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way of their amendment, than of those occasioned by their own obstinacy: attribute to yourselves alone, the little fruit produced by your ministry ; as a tender father, excuse, in his presence the faults of your children, and bring your accusations only against yourselves; bear them continually in your heart, when you approach the throne of grace, that your sorrow and lamentations over their trespasses, may warrant the success of your cares, and promote the efficacy of your instructions; and re· member that you will always labour in vain, if your prayers do not draw down upon your labours that grace, which can alone render you useful. “Pray “ without ceasing. And may the God of peace “sanctify you wholly, Amen, amen!”
ON SOLICITUDE TO SUPPRESS VICE.
I bear them record, that they have a zeal for God,
but not according to knowledge,
I HAVE, on former occasions, attempted to shew the necessity of zeal in the heart of a Minister of the Gospel ; but, as zeal may not always be under the influence of judgment, I shall beg your attention, whilst I now shew how it may be made subservient to the welfare of mankind; warning you, at the same time, against whatever may have a tendency to debase its spirit, and defeat its efficacy.
Now, as zeal is no more than what is, by St. Paul, denominated, charity or love, which animates and enflames us, not only with an ardent desire for the salvation of our brethren, but, with a lively and earnest affection, to be instrumental towards it ; in order to be assured that our zeal is just, in its principle, we have only to examine, whether we can apply it to some of the chief and distinguishing characters, which the apostle includes in charity. For all zeal, which doth ,not resemble charity, which will not be charity itself, active, compassionate, humble, mild, patient, disinterested, will not be zeal, according to knowledge,zeal, which reflects honour on the ministry, and, which the Church expects, and exacts, of its Mi. nisters.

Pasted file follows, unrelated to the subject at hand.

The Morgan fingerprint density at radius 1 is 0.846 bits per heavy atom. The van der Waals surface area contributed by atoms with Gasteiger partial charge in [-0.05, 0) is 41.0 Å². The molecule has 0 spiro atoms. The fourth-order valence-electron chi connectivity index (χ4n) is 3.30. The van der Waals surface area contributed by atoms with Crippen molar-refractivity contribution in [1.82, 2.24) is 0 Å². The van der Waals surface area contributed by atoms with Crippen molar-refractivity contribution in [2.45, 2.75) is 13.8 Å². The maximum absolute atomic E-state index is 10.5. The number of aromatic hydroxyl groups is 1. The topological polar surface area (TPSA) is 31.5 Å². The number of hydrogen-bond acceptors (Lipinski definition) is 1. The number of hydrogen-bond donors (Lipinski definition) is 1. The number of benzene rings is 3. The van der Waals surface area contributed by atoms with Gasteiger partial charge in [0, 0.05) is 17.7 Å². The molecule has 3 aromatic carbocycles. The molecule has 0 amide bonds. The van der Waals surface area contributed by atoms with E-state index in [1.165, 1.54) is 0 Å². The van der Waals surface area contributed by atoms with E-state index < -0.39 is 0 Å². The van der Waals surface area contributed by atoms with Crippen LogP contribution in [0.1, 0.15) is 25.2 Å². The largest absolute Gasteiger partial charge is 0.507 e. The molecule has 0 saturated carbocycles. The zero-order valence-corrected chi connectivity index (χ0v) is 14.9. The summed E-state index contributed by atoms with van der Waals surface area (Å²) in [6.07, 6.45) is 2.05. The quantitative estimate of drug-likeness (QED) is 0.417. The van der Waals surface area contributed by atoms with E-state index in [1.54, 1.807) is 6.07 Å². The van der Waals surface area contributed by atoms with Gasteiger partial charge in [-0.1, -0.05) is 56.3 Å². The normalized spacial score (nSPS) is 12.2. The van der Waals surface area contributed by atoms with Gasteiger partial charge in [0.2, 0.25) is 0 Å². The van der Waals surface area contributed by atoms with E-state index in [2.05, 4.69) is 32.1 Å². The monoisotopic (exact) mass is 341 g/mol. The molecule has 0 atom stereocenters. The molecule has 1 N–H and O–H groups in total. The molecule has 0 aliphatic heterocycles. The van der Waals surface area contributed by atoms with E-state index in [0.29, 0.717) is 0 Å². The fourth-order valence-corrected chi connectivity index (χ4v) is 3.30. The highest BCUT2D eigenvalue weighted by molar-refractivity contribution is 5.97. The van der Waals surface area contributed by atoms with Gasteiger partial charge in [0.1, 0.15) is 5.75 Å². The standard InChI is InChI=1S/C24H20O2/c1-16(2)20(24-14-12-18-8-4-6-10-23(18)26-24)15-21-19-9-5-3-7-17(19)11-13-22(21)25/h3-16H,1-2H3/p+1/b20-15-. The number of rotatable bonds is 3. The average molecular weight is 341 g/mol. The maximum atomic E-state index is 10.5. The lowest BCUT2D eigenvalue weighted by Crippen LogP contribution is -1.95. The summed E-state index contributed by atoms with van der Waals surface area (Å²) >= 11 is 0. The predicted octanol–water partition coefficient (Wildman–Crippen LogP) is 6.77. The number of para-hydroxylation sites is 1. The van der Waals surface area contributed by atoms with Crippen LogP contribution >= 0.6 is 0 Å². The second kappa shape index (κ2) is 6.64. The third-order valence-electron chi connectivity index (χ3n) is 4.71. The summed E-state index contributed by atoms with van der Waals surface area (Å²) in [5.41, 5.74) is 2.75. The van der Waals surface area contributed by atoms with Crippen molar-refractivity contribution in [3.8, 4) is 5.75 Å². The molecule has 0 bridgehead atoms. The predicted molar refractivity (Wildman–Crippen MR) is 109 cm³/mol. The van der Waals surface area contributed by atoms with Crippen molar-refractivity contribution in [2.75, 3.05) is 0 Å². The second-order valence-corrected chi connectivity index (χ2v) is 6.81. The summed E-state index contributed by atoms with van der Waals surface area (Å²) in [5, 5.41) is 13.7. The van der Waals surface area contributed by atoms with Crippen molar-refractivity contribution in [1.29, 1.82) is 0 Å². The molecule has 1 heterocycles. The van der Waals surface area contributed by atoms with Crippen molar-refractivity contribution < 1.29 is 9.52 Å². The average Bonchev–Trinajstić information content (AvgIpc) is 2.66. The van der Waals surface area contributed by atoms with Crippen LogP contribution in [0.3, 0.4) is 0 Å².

I am aware, that zeal, like the spirit of God, from which it proceeds, assumes different forms, according to the different characters of those, whose hearts are enflamed by it. In one, it is more lively, in another, more gentle, and insinuating; in a third, more terrible and menacing. But this diversity is always seen concentred, in the fixed point of charity. These are but different ways, leading to the same end ; qualities, all bearing the divine character of the principle from which they proceed. Every one has his gift, or talent, which is marked by its distinguishing characteristics. Let us, then, examine some of the principal features, which the Apostle attributes to charity; they are the same which constitute true zeal.
Zeal, originating in charity, is patient; for, charity, as the Apostle expresses it “ suffereth long.” Secret pride grows weary, and is disgusted, when the efficacy of its labours is not in proportion to the solicitude which suggested them; it would make grace subservient to its own glory; the moment it feels disappointment, its zeal, which this secret and foreign fire, alone, enkindled, soon begins to cool, and then becomes extinct; the work of the ministry presents nothing but what is unpleasant and uninteresting ; we consider it, almost